Maximizing your chances at scoring a great loan, with low interest and friendly repayment terms, is like an athlete training for a major sporting event: it takes time, preparation and effort. Get your credit history in shape by doing the following:
– Do the obvious thing: Pay all your bills on time and pay no less than the minimum amount due. Hopefully, you already do this by nature, but if you have any recent missed payments, make sure to keep all your bills current for at least a year. For every bill, pay no less than the minimum amount due, and for credit card payments, you optimally want to pay at least a little more, even if it’s just $10 more. Whether or not that’s a little too difficult, you’ll want to do the following:
– Clear up your budget. Do whatever it takes to make sure you have enough money to take on a new set of loan payments: trim your budget, get a 2nd job, cut the subscriptions and stay at home as much as possible. Sure, you’re not going to take on that new loan for some time, but you can use the surplus to pay down credit cards, keep ahead of the bills or to just save money.
– Check your credit report and make sure to clear up any errors. You can get one free report per year from all three major bureaus through annualcreditreport.com. Make sure you recognize every account and every delinquency on these reports: if anything is reported as delinquent that you know is not the case, contact the bank or credit card company that reported the offending transaction and clear it up. Throw money at them if you must, but make sure bogus delinquencies come off your record.
– Take time and money to pay your credit card and loan balances down. If you’ve been treading water on a large credit card balance or two for a couple years, now would be a good time to hammer it down. If you have a chance to consolidate those bills to a credit card with a lower rate, do it, and focus on paying as much of it off as you can. As you pay those balances down, your minimum payment required will go down, and your credit score will go up. If you plan to consolidate balances with a new card, maybe one with a 0% introductory APR, try to do it sooner rather than later, because the last item is very important:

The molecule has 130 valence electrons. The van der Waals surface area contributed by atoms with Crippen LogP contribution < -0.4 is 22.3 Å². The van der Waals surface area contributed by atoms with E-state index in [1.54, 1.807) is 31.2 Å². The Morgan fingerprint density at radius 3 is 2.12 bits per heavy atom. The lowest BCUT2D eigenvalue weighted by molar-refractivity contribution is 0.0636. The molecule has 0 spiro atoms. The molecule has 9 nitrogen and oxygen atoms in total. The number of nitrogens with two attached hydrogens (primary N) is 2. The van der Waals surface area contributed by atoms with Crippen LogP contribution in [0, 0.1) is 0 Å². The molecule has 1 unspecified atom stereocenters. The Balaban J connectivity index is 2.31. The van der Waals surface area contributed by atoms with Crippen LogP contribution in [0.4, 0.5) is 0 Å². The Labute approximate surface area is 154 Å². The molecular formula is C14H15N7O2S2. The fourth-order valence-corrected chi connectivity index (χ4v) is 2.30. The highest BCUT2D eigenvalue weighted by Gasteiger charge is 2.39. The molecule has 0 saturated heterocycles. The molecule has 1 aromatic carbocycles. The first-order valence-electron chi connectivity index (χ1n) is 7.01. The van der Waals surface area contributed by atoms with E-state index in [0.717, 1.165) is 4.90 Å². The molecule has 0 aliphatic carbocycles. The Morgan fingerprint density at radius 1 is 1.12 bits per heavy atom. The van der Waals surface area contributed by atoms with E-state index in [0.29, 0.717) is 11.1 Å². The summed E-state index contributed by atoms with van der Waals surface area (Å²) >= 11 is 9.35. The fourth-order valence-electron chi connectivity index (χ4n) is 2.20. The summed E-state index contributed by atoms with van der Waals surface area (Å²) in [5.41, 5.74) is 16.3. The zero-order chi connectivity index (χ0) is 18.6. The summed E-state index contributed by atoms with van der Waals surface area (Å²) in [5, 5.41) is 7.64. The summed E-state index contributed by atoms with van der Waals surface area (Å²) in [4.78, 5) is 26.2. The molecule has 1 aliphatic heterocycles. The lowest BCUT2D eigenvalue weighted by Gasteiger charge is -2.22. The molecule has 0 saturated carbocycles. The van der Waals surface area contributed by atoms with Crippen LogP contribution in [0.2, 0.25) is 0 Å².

– If you’re planning on a loan for a major purchase, do not apply for any other financing beforehand. Any credit application you submit goes on your credit history and does negatively affect your credit score. If you want to get another credit card or a personal loan to consolidate debt, do it well in advance. Try to avoid applying for any other credit six months before you plan to apply for that big loan. Spend that time paying down your debts and keeping current, and future creditors will strongly approve when you reach out for an excellent loan.
If you want an excellent line of credit or a loan, the key is to work towards building strength in your credit history. Get your credit in shape and, when your big chance comes to get the best loan possible, your credit profile shall conquer every obstacle.